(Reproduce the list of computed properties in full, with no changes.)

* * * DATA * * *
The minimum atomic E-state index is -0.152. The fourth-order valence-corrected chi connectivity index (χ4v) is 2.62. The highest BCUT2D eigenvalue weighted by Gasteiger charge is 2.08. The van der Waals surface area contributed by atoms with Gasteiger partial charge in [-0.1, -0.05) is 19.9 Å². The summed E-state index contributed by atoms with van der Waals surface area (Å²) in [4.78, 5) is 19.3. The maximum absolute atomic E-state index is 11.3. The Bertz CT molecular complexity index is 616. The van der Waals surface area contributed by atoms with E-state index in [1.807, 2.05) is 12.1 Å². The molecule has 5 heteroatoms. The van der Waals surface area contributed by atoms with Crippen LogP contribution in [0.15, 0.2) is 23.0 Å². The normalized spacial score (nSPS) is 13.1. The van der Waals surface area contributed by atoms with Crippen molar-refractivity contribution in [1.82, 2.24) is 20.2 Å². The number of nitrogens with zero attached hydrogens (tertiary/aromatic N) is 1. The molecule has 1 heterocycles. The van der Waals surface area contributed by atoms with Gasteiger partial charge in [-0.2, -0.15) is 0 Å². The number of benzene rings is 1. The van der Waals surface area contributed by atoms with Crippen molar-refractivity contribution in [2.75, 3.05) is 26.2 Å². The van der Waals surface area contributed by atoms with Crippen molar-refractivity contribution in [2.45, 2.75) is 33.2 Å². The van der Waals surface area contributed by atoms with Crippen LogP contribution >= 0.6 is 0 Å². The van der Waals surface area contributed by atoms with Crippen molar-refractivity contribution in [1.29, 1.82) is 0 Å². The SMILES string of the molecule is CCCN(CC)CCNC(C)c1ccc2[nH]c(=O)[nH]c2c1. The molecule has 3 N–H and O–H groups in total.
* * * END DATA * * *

The minimum atomic E-state index is -0.152. The fourth-order valence-corrected chi connectivity index (χ4v) is 2.62. The highest BCUT2D eigenvalue weighted by Gasteiger charge is 2.08. The van der Waals surface area contributed by atoms with Gasteiger partial charge in [-0.1, -0.05) is 19.9 Å². The summed E-state index contributed by atoms with van der Waals surface area (Å²) in [4.78, 5) is 19.3. The maximum absolute atomic E-state index is 11.3. The Bertz CT molecular complexity index is 616. The van der Waals surface area contributed by atoms with E-state index in [1.807, 2.05) is 12.1 Å². The molecule has 5 heteroatoms. The van der Waals surface area contributed by atoms with Crippen LogP contribution in [0.15, 0.2) is 23.0 Å². The normalized spacial score (nSPS) is 13.1. The van der Waals surface area contributed by atoms with Crippen molar-refractivity contribution in [1.82, 2.24) is 20.2 Å². The number of nitrogens with zero attached hydrogens (tertiary/aromatic N) is 1. The molecule has 1 heterocycles. The van der Waals surface area contributed by atoms with Gasteiger partial charge in [-0.2, -0.15) is 0 Å². The number of benzene rings is 1. The van der Waals surface area contributed by atoms with Crippen molar-refractivity contribution in [2.75, 3.05) is 26.2 Å². The van der Waals surface area contributed by atoms with Crippen molar-refractivity contribution in [2.45, 2.75) is 33.2 Å². The van der Waals surface area contributed by atoms with Crippen LogP contribution >= 0.6 is 0 Å². The van der Waals surface area contributed by atoms with Crippen molar-refractivity contribution in [1.29, 1.82) is 0 Å². The SMILES string of the molecule is CCCN(CC)CCNC(C)c1ccc2[nH]c(=O)[nH]c2c1. The molecule has 3 N–H and O–H groups in total.